Musk: Percentage on success of Falcon 9 first stage landing on ship – ‘made up’
Space Exploration Technologies Corporation (SpaceX) now intends to launch its next International Space Station (ISS) re-supply mission (CRS-5), from Cape Canaveral Air Force Station’s (CCAFS) Launch Complex 40 (SLC-40), no earlier than (NET) Saturday, Jan. 10, at 4:47 a.m. (EST). As of this writing, weather conditions at the launch site provide an 80 percent chance of being favorable for liftoff.
The Jan. 10 launch attempt follows a Jan. 6 launch scrub attributed to a problem with the Falcon 9 v1.1 rocket’s second stage thrust vector control system.
This latest launch delay provided SpaceFlight Insider with an opportunity to take a closer look at what many consider to be the most interesting aspect of the CRS-5 mission – a first-ever attempt by SpaceX to land a Falcon 9 first stage on a solid surface, enabling recovery and possible re-use.
When SpaceFlight Insider last reported on SpaceX’s intentions to land and recover it’s Falcon 9 first stage, SpaceX’s CEO, Elon Musk, had just revealed that a landing “barge” for the Falcon 9 first stage was being constructed in Louisiana.
Soon thereafter, Musk Tweeted a photo of the “barge” and described the vessel as an “autonomous spaceport drone ship [ASDS].”
Since that time, more details have become available.
On Jan. 5, at a Kennedy Space Center (KSC) press conference, Hans Koenigsmann, SpaceX’s Vice President of Mission Assurance, made clear that the intended landing platform is “not a barge . . . . a barge has no propulsion. This vehicle has thrusters.”
Koenigsmann declined to reveal the exact intended location of the ASDS during the CRS-5 landing attempt, but stated that it would be located a “couple of hundred miles out in the ocean,” and that the landing should take place approximately nine minutes after liftoff.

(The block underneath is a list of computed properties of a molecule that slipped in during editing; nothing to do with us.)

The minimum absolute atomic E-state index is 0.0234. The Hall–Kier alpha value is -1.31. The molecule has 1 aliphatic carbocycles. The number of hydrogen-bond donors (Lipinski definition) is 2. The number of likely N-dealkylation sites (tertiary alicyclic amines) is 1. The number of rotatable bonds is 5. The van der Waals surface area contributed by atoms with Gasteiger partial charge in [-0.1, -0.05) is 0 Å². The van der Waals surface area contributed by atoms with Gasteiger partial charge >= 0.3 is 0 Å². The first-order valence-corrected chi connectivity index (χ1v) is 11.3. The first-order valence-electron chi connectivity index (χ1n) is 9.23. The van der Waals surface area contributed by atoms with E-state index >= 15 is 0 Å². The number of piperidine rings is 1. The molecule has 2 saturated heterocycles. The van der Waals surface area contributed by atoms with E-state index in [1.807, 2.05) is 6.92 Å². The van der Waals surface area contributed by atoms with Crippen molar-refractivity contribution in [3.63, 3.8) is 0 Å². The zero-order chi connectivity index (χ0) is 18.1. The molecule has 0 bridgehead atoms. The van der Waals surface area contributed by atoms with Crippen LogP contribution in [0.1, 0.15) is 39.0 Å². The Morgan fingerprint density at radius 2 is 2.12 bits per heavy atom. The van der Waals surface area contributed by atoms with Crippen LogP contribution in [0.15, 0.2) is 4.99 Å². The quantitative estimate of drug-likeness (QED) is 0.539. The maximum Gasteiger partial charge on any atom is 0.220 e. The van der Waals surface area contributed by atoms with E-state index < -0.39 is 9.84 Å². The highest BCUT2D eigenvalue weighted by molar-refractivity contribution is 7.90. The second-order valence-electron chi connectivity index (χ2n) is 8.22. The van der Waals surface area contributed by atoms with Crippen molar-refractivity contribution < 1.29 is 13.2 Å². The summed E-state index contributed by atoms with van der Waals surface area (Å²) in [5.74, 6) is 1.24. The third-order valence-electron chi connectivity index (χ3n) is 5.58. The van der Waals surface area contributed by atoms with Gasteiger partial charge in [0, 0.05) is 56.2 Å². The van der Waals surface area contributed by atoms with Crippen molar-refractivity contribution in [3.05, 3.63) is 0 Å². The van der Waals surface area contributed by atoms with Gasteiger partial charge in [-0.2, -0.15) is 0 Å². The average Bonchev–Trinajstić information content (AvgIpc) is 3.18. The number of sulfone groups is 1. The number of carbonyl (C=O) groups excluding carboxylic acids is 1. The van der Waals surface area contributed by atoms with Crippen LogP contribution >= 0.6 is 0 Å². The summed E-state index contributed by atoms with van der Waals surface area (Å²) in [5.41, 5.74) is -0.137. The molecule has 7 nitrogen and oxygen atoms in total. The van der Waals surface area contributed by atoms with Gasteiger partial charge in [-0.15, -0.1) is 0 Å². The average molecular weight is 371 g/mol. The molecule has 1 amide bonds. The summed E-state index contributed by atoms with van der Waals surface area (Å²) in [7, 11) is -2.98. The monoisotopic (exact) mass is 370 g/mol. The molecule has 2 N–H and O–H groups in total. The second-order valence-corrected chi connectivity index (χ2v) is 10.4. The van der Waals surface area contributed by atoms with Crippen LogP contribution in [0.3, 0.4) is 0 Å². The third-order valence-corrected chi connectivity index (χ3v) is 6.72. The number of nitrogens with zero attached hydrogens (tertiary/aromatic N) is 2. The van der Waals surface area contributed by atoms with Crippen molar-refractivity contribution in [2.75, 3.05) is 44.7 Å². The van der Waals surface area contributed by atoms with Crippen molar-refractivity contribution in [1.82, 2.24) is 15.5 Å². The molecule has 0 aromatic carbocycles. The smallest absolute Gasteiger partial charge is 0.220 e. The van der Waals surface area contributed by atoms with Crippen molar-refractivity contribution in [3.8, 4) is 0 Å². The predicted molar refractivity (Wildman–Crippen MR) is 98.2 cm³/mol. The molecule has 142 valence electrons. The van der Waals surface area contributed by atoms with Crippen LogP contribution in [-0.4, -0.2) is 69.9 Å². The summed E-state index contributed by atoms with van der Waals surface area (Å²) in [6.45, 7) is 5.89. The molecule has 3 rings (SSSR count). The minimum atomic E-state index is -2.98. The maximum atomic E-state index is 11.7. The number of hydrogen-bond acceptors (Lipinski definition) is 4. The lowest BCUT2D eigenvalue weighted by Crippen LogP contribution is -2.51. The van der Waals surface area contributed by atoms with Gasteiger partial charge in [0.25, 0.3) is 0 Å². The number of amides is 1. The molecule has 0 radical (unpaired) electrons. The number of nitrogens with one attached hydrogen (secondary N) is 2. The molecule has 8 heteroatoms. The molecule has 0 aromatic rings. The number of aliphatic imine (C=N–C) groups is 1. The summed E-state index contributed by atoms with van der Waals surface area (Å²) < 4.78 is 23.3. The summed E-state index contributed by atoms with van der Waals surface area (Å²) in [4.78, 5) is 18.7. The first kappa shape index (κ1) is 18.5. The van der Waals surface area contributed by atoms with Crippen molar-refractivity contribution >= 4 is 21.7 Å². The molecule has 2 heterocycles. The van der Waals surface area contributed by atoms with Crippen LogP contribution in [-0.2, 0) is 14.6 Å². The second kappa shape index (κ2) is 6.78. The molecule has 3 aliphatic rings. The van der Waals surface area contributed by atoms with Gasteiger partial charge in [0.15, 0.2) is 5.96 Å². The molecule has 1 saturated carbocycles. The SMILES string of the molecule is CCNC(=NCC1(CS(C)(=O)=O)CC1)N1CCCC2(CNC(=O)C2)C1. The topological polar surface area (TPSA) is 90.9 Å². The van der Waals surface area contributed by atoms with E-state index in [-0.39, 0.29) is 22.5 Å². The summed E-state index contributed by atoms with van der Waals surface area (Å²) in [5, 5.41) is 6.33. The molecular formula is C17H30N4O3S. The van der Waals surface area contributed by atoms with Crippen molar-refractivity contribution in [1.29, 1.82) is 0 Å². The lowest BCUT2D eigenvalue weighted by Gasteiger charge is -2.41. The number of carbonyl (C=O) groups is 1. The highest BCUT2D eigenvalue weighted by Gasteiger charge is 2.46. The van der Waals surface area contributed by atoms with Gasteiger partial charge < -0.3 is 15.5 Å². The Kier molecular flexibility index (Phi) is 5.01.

Video courtesy of SpaceX
Koenigsmann went on to explain that he didn’t “expect waves, unless they’re really large, to have any effect” on the landing attempt.
When asked about Musk’s expectation of a “50/50″ chance of a successful landing, Koenigsmann stated that “50%, for this type of experiment . . . . it’s not too bad.”
Later in the day, on Jan. 5, Musk participated in a Reddit AMA in which he answered questions submitted, online, by the public.
In the AMA, Musk clarified that his prediction of a 50 percent probability of successful first stage landing was “pretty much made . . . . up” and that he really had “no idea.”
Musk went on to detail that Space X intended to “weld steel shoes over the landing feet [of the Falcon 9], as a precautionary measure,” to prevent the stage from falling over in the event of a successful landing.
Video courtesy of Garrett Frankson
Despite the questionable odds of success, SpaceX is not conducting the landing test without having tested the concepts behind it. Using the Falcon 9 reusable test article, the NewSpace company has successfully completed several flights and landings with the craft – with only one failure occurring on April 22, 2014.
Between the F9R flights and those carried out in MacGregor, Texas with the “Grasshopper” vertical takeoff / landing test craft – the company is, in essence, taking its efforts to the next stage. SpaceX has already demonstrated through both the F9R and Grasshopper that it can conduct pinpoint landings using a booster’s first stage.
When asked how he would celebrate if the CRS-5 landing attempt is successful, Musk responded with: “Party at Cocoa Beach!”
Stay tuned to SpaceFlight Insider for continuing coverage of SpaceX and its Jan. 10 launch and a landing attempt.
Scott earned both a Bachelor’s Degree in public administration, and a law degree, from Samford University in Birmingham, Alabama. He currently practices law in the Birmingham suburb of Homewood. Scott first remembers visiting Marshall Space Flight Center in 1978 to get an up-close look at the first orbiter, Enterprise, which had been transported to Huntsville for dynamic testing. More recently, in 2006, he participated in an effort at the United States Space and Rocket Center (USSRC) to restore the long-neglected Skylab 1-G Trainer. This led to a volunteer position, with the USSRC curator, where he worked for several years maintaining exhibits and archival material, including flown space hardware.
Scott attended the STS – 110, 116 and 135 shuttle launches, along with Ares I-X, Atlas V MSL and Delta IV NROL-15 launches. More recently, he covered the Atlas V SBIRS GEO-2 and MAVEN launches, along with the Antares ORB-1, SpaceX CRS-3, and Orion EFT-1 launches.